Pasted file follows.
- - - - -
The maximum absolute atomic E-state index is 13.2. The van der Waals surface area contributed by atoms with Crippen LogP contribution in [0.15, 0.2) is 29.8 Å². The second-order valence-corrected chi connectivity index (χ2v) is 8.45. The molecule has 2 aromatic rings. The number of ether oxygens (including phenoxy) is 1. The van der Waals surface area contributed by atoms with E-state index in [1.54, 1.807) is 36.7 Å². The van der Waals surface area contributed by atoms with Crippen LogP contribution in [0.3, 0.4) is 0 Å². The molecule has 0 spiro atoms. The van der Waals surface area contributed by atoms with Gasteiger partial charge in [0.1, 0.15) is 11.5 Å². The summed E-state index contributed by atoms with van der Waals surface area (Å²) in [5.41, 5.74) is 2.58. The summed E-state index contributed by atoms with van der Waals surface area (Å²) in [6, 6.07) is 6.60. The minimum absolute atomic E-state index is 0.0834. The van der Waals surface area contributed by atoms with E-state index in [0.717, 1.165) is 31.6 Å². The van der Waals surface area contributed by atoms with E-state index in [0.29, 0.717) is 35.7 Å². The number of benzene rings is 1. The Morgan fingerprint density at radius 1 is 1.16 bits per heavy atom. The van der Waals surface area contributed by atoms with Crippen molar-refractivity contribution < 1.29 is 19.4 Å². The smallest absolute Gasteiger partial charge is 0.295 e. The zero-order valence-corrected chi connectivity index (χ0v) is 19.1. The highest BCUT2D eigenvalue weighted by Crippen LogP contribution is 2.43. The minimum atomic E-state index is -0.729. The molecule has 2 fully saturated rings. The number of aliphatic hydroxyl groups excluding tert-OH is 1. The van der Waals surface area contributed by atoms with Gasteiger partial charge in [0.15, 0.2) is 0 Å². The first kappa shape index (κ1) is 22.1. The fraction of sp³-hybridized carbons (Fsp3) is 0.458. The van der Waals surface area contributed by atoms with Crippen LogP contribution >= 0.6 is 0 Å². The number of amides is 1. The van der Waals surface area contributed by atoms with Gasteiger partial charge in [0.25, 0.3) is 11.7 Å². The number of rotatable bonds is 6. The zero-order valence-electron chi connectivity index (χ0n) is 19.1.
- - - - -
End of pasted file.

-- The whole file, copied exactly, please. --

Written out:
The maximum absolute atomic E-state index is 13.2. The van der Waals surface area contributed by atoms with Crippen LogP contribution in [0.15, 0.2) is 29.8 Å². The second-order valence-corrected chi connectivity index (χ2v) is 8.45. The molecule has 2 aromatic rings. The number of ether oxygens (including phenoxy) is 1. The van der Waals surface area contributed by atoms with E-state index in [1.54, 1.807) is 36.7 Å². The van der Waals surface area contributed by atoms with Crippen LogP contribution in [0.3, 0.4) is 0 Å². The molecule has 0 spiro atoms. The van der Waals surface area contributed by atoms with Gasteiger partial charge in [0.1, 0.15) is 11.5 Å². The summed E-state index contributed by atoms with van der Waals surface area (Å²) in [5.41, 5.74) is 2.58. The summed E-state index contributed by atoms with van der Waals surface area (Å²) in [6, 6.07) is 6.60. The minimum absolute atomic E-state index is 0.0834. The van der Waals surface area contributed by atoms with E-state index in [0.717, 1.165) is 31.6 Å². The van der Waals surface area contributed by atoms with E-state index in [0.29, 0.717) is 35.7 Å². The number of benzene rings is 1. The Morgan fingerprint density at radius 1 is 1.16 bits per heavy atom. The van der Waals surface area contributed by atoms with Crippen molar-refractivity contribution < 1.29 is 19.4 Å². The smallest absolute Gasteiger partial charge is 0.295 e. The zero-order valence-corrected chi connectivity index (χ0v) is 19.1. The highest BCUT2D eigenvalue weighted by Crippen LogP contribution is 2.43. The minimum atomic E-state index is -0.729. The molecule has 2 fully saturated rings. The number of aliphatic hydroxyl groups excluding tert-OH is 1. The van der Waals surface area contributed by atoms with Gasteiger partial charge in [0.15, 0.2) is 0 Å². The first kappa shape index (κ1) is 22.1. The fraction of sp³-hybridized carbons (Fsp3) is 0.458. The van der Waals surface area contributed by atoms with Crippen LogP contribution >= 0.6 is 0 Å². The number of amides is 1. The van der Waals surface area contributed by atoms with Gasteiger partial charge in [0.25, 0.3) is 11.7 Å². The number of rotatable bonds is 6. The zero-order valence-electron chi connectivity index (χ0n) is 19.1.